Sharon Mostyn a RoamRight Blog Author

What to Expect From Life as an Expat

Choosing to become an expatriate means that you'll need to adjust to the local area. Here are some tips to ease the transition.

Planning a trip to a foreign country can be exhilarating; from mapping out all of the places you’d like to visit to thinking about all of the new people you might meet along the way. However those feelings of excitement often turn to feelings of apprehension when the trip is actually a temporary or permanent relocation. Upon starting your new life as an expatriate, or expat for short, you and your family members may find yourselves overwhelmed by the amount of life changes you must undergo. But the more you can prepare yourself (and your family) for the transition from life at home to life in an unfamiliar country, the better. Here are four common obstacles an expat may face, and how you can overcome them to get the most out of the experience.

Adapting to Cultural Norms

Every country has its own set of cultural norms, what is acceptable, and what is not acceptable based on each society’s learned expectations. For example, in Japan, there are three different types of bows that can be used for a greeting, based on your audience. The first is used to greet neighbors and friends, the second is used to greet a colleague or boss, and the third is reserved for the president of a company or royalty. Although locals might make an exception if a foreigner doesn’t follow their customs to a tee, in general, you’ll find the transition into life as an expat will be much easier if you abide by them. Following a society’s customs acts as a sign of respect to the locals, and it may also result in that respect being returned. Before moving to a new country, research their customs including greetings, dining etiquette, appropriate attire, gender roles, and common symbols of respect/disrespect.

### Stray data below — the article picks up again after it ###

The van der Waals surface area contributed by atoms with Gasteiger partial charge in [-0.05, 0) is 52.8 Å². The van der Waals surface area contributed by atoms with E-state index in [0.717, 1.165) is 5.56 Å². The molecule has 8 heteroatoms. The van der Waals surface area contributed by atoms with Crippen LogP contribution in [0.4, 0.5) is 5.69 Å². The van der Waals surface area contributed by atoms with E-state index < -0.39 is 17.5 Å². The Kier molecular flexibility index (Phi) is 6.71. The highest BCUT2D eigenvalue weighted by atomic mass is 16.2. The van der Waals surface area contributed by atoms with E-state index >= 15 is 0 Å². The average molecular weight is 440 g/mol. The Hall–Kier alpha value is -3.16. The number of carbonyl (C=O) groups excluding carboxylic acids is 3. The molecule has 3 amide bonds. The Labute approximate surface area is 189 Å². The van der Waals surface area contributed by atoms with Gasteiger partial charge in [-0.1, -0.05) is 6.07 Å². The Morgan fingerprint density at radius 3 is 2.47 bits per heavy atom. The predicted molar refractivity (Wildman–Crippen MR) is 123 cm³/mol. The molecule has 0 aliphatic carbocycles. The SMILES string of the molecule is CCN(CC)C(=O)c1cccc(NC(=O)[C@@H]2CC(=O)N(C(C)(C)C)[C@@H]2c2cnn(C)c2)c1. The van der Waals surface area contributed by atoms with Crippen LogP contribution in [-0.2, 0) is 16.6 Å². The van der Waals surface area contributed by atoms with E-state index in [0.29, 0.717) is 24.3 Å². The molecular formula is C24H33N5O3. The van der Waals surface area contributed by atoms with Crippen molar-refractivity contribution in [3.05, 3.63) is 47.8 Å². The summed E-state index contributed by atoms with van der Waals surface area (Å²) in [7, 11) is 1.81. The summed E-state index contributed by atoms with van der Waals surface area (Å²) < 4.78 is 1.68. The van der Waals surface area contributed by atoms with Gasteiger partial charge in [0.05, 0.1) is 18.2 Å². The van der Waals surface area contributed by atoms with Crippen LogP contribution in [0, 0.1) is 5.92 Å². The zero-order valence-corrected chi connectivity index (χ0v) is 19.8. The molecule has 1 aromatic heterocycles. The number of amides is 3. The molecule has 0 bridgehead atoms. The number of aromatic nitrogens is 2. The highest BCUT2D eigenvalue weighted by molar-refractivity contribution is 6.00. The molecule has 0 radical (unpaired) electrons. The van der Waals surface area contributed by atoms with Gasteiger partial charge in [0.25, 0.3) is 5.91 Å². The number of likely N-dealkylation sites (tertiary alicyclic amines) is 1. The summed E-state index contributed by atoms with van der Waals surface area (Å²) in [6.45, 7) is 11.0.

Language Barriers

One of the most difficult obstacles for expats to overcome in a foreign country is the language barrier. If you’re not fluent in the native language of your destination country, everyday activities – from grocery shopping to going to the post office – can become very frustrating. To ease the transition, consider taking private lessons in the appropriate language. Although a software program designed to teach you a new language can be helpful, an in-person tutor may be more beneficial for retention. One of the best ways to dive into a new language is to practice it regularly, in an actual live conversation with another person. If your move is happening quickly and you don’t have time for lessons, buy a small pocket dictionary in that language and keep it handy. Also, consider preparing a handful of common questions and phrases, such as:

  • Hello, Goodbye
  • Please, Thank You,
  • Yes, No
  • Where can I find...
  • How much does this cost?
  • Where is the grocery store?
  • I would like...

Cost of Living

One of the most unexpected issues that you may run into during life as an expat is the cost of living in the destination country. While your (or your spouse’s) salary may be more than enough to cover your finances back at home, will it be enough to cover the cost of your rent, utilities, food, and other bills abroad? If your place of employment will not be covering your daily living expenses, create a monthly budget that projects what you expect to spend. Add in an extra line item for emergencies that may come up unexpectedly. By creating – and abiding by – a monthly budget, you can avoid financial missteps that might negatively impact the outcome of your move.

International Insurance

In addition to learning to navigate the city and learn the language, the last thing you want to worry about is how you will pay for an unexpected healthcare expense that your existing insurance policy does not cover. U.S. citizens traveling abroad can take advantage of RoamRight’s Expat Travel Insurance, which can be customized to your trip and individual needs. You have the option to select your own benefit limits and deductibles, which can include medical evacuation benefits if you must return to your country of origin for medical treatment.

Still nervous about your trip? Avoid common travel mistakes by reading our SlideShare presentation, “Becoming an Expert Traveler.”

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About the Author

Sharon Mostyn

Sharon Mostyn, a RoamRight Blog Author Sharon Mostyn has more than 25 years of experience in marketing and communications. Between leading the RoamRight marketing team and speaking on ecommerce, social media and digital communications, Sharon enjoys traveling with her family. Avid SCUBA divers, the Mostyn clan frequents the Caribbean. Follow Sharon on Twitter, connect with her on LinkedIn, and put her in your Google Plus  circle.

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